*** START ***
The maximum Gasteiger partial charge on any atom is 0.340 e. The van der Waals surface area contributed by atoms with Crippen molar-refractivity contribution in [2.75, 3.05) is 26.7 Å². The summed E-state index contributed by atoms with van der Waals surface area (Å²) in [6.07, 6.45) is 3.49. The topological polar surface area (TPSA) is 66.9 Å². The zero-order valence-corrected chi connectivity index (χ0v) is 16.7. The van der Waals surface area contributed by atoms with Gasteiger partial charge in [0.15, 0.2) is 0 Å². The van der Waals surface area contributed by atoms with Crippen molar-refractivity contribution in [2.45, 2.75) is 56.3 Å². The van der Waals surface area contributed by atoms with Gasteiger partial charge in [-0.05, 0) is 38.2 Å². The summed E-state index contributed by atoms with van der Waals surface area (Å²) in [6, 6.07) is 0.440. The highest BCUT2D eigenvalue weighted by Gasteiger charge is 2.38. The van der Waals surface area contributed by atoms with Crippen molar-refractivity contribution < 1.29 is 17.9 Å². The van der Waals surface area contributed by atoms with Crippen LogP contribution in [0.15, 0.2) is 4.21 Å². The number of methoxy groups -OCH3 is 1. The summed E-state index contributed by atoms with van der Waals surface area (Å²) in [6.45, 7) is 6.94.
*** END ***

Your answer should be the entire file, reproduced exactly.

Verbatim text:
The maximum Gasteiger partial charge on any atom is 0.340 e. The van der Waals surface area contributed by atoms with Crippen molar-refractivity contribution in [2.75, 3.05) is 26.7 Å². The summed E-state index contributed by atoms with van der Waals surface area (Å²) in [6.07, 6.45) is 3.49. The topological polar surface area (TPSA) is 66.9 Å². The zero-order valence-corrected chi connectivity index (χ0v) is 16.7. The van der Waals surface area contributed by atoms with Gasteiger partial charge in [0.15, 0.2) is 0 Å². The van der Waals surface area contributed by atoms with Crippen molar-refractivity contribution in [2.45, 2.75) is 56.3 Å². The van der Waals surface area contributed by atoms with Gasteiger partial charge in [-0.05, 0) is 38.2 Å². The summed E-state index contributed by atoms with van der Waals surface area (Å²) in [6, 6.07) is 0.440. The highest BCUT2D eigenvalue weighted by Gasteiger charge is 2.38. The van der Waals surface area contributed by atoms with Crippen molar-refractivity contribution < 1.29 is 17.9 Å². The van der Waals surface area contributed by atoms with Crippen LogP contribution in [0.15, 0.2) is 4.21 Å². The number of methoxy groups -OCH3 is 1. The summed E-state index contributed by atoms with van der Waals surface area (Å²) in [6.45, 7) is 6.94.